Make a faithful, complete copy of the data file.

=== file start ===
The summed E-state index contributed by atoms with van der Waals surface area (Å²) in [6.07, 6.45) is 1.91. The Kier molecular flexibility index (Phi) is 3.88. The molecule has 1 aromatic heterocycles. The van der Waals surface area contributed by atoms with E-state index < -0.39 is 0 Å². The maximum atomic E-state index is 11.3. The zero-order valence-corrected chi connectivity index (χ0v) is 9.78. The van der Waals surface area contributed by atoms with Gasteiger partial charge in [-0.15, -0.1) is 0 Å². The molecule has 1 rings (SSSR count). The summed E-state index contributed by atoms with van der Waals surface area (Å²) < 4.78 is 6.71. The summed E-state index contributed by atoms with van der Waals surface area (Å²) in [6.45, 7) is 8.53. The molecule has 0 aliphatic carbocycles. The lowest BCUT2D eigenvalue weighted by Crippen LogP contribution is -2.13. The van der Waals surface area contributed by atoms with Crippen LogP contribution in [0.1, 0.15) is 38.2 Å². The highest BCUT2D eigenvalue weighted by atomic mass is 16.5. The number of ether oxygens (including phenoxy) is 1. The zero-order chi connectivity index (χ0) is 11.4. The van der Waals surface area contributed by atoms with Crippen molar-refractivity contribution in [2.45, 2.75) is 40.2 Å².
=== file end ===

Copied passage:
The summed E-state index contributed by atoms with van der Waals surface area (Å²) in [6.07, 6.45) is 1.91. The Kier molecular flexibility index (Phi) is 3.88. The molecule has 1 aromatic heterocycles. The van der Waals surface area contributed by atoms with E-state index < -0.39 is 0 Å². The maximum atomic E-state index is 11.3. The zero-order valence-corrected chi connectivity index (χ0v) is 9.78. The van der Waals surface area contributed by atoms with Gasteiger partial charge in [-0.15, -0.1) is 0 Å². The molecule has 1 rings (SSSR count). The summed E-state index contributed by atoms with van der Waals surface area (Å²) < 4.78 is 6.71. The summed E-state index contributed by atoms with van der Waals surface area (Å²) in [6.45, 7) is 8.53. The molecule has 0 aliphatic carbocycles. The lowest BCUT2D eigenvalue weighted by Crippen LogP contribution is -2.13. The van der Waals surface area contributed by atoms with Crippen LogP contribution in [0.1, 0.15) is 38.2 Å². The highest BCUT2D eigenvalue weighted by atomic mass is 16.5. The number of ether oxygens (including phenoxy) is 1. The zero-order chi connectivity index (χ0) is 11.4. The van der Waals surface area contributed by atoms with Crippen molar-refractivity contribution in [2.45, 2.75) is 40.2 Å².